Philosophical Issues 14 (2004)
Moore looked at his hands and argued:
(1) Here are two hands.
(2) If hands exist, then there is an external world.
(3) So there is an external world.
１．the proof Moore rehearsed is perfectly respectable.
２．（sections 3–4） the justificatory structure Moore was endorsing is a genuine one. Perceptual justification to believe you have hands doesn’t require antecedent justification to believe there’s an external
world; and it can make the latter hypothesis more credible for you.
* It was already agreed that if you have evidence that you’re in a
skeptical scenario, it will (to some degree) undermine your perceptual
justification to believe Moore’s premise (1).
* If you believe or suspect without evidence that you’re in a skeptical
scenario, that won’t undermine your justification for Moore’s premise
(1). But it will (to some extent) rationally obstruct you from believing
that premise on the basis of your experiences. So you won’t be able to
use Moore’s argument to rationally overcome your suspicions.
* In the happy case where you neither have nor have reason to have the
kinds of doubts the skeptic wants to induce, then the justification
your experiences give you for Moore’s premise (1) will be undefeated
and unobstructed. Having that justification for the premise will make
Moore’s conclusion more credible for you; and that justificatory
relationship is one that you can rationally endorse in your reasoning.
If Moore’s psychological and epistemic situation was the last one, then I
claim the reasoning he engaged in was perfectly legitimate.
Moore’s argument is directed at a skeptic. We’ve focused on the skeptic
who doubts whether our perceptual experiences give us any justification at all for our perceptual beliefs. Clearly Moore’s argument is not very dialectically effective against that skeptic. But it should be clear by now why that’s so. The skeptic has doubts that prevent Moore’s argument from rationally persuading him. There’s nothing wrong with the justificatory structure the argument articulates, or with Moore’s own reasoning. What’s wrong is that the skeptic has doubts he ought not to have.We just discussed how dialectically effective Moore’s argument will be against a skeptic.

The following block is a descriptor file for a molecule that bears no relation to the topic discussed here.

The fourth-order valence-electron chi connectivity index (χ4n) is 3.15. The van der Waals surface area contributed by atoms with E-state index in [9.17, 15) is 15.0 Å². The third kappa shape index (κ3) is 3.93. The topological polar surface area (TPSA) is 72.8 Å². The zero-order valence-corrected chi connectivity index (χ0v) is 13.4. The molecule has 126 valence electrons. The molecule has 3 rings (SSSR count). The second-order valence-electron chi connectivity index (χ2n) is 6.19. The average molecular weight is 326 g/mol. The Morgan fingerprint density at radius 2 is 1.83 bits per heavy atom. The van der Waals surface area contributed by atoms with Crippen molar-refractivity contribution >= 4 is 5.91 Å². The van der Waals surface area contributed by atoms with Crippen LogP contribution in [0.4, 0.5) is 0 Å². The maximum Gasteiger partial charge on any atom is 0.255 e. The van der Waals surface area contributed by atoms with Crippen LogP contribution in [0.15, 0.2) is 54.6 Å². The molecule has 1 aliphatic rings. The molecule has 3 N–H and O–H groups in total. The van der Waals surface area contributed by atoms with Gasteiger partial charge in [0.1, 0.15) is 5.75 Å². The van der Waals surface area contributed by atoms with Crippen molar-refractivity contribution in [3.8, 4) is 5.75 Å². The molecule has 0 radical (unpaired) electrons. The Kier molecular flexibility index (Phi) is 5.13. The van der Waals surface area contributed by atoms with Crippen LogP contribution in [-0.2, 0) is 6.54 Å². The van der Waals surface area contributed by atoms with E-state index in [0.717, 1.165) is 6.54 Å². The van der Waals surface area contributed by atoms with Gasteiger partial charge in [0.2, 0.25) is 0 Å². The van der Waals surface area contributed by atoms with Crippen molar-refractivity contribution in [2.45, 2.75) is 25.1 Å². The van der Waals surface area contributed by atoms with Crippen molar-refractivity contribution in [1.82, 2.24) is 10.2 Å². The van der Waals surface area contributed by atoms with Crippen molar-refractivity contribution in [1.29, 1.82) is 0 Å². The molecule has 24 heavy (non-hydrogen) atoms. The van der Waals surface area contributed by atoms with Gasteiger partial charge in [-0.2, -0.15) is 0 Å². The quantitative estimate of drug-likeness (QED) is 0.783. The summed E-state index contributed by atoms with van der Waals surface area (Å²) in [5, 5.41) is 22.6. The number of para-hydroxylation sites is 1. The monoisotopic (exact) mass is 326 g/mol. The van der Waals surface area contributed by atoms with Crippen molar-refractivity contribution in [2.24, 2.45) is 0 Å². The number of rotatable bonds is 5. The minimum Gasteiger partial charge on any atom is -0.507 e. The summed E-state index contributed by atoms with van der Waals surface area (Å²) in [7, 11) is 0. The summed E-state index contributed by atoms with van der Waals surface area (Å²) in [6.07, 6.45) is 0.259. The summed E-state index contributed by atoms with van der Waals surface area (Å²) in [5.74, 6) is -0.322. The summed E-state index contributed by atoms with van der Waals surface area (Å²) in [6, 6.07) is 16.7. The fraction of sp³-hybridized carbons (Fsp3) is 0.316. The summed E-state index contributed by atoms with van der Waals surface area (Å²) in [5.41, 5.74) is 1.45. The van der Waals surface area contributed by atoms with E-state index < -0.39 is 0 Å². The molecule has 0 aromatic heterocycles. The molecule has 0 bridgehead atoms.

Moore had a variety of anti-skeptical ideas, including his claim that we’re reasonably more confident that we have hands than we are of the premises in the skeptic’s arguments.But let’s just consider Moore’s argument from (1) and (2) to (3). Our question is: how satisfying a philosophical response to skepticism does that argument constitute?
＊Nowadays, it’s commonly agreed that an adequate philosophical
response to the skeptic need not be capable of rationally persuading the
skeptic that the external world exists, or that we have justification to believe it exists. Nor need it be capable of persuading someone who’s seized by skeptical doubts. What it does have to do is diagnose and explain the flaws in the skeptic’s reasoning. It has to explain away the intuitions that the skeptic draws support from. These are not responsibilities that one has as an ordinary believer. The ordinary believer who’s never heard the skeptic’s arguments—or who’s heard them but rationally believes they’ve got to be flawed somehow—doesn’t need to to do anything more, before he can believe with justification that the world is the way it looks to him. But they are responsibilities we have when we’re doing philosophy. That’s the business of philosophy: to diagnose and criticize arguments like the skeptic’s.
Clearly Moore’s argument, by itself, does little to discharge those
responsibilities. I think it does offer us a piece of reasoning by which we
can acquire justification to believe the external world exists. But it takes a lot of supporting argument—only some of which I’ve given here—to establish that. If we’re to have a satisfying philosophical response to skepticism, it will consist in that supporting argument, not in the reasoning that Moore’s argument articulates.